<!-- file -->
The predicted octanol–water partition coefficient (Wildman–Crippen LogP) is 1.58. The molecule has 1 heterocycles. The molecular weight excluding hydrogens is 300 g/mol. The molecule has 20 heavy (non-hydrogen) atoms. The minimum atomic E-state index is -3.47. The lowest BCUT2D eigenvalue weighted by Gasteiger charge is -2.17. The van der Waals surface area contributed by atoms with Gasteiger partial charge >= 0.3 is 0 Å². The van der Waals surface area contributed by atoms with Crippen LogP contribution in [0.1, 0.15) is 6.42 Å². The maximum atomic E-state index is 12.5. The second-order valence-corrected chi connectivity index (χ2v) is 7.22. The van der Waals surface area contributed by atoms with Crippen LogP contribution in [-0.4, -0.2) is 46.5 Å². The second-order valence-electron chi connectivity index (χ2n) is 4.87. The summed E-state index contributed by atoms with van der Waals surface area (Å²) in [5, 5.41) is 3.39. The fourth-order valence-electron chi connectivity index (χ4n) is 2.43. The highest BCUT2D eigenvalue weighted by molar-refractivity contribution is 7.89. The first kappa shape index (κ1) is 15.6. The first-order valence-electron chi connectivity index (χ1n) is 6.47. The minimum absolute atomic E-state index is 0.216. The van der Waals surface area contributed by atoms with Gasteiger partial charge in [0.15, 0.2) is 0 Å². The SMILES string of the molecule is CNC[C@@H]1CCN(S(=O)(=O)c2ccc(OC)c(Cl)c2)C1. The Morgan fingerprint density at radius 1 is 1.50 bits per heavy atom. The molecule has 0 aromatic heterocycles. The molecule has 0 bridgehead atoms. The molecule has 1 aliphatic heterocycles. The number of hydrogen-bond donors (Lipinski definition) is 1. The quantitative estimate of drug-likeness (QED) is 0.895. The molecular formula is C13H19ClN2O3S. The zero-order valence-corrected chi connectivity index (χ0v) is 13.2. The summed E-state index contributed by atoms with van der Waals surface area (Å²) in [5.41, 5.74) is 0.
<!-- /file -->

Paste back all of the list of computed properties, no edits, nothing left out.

The predicted octanol–water partition coefficient (Wildman–Crippen LogP) is 1.58. The molecule has 1 heterocycles. The molecular weight excluding hydrogens is 300 g/mol. The molecule has 20 heavy (non-hydrogen) atoms. The minimum atomic E-state index is -3.47. The lowest BCUT2D eigenvalue weighted by Gasteiger charge is -2.17. The van der Waals surface area contributed by atoms with Gasteiger partial charge >= 0.3 is 0 Å². The van der Waals surface area contributed by atoms with Crippen LogP contribution in [0.1, 0.15) is 6.42 Å². The maximum atomic E-state index is 12.5. The second-order valence-corrected chi connectivity index (χ2v) is 7.22. The van der Waals surface area contributed by atoms with Crippen LogP contribution in [-0.4, -0.2) is 46.5 Å². The second-order valence-electron chi connectivity index (χ2n) is 4.87. The summed E-state index contributed by atoms with van der Waals surface area (Å²) in [5, 5.41) is 3.39. The fourth-order valence-electron chi connectivity index (χ4n) is 2.43. The highest BCUT2D eigenvalue weighted by molar-refractivity contribution is 7.89. The first kappa shape index (κ1) is 15.6. The first-order valence-electron chi connectivity index (χ1n) is 6.47. The minimum absolute atomic E-state index is 0.216. The van der Waals surface area contributed by atoms with Gasteiger partial charge in [0.15, 0.2) is 0 Å². The SMILES string of the molecule is CNC[C@@H]1CCN(S(=O)(=O)c2ccc(OC)c(Cl)c2)C1. The Morgan fingerprint density at radius 1 is 1.50 bits per heavy atom. The molecule has 0 aromatic heterocycles. The molecule has 0 bridgehead atoms. The molecule has 1 aliphatic heterocycles. The number of hydrogen-bond donors (Lipinski definition) is 1. The quantitative estimate of drug-likeness (QED) is 0.895. The molecular formula is C13H19ClN2O3S. The zero-order valence-corrected chi connectivity index (χ0v) is 13.2. The summed E-state index contributed by atoms with van der Waals surface area (Å²) in [5.41, 5.74) is 0.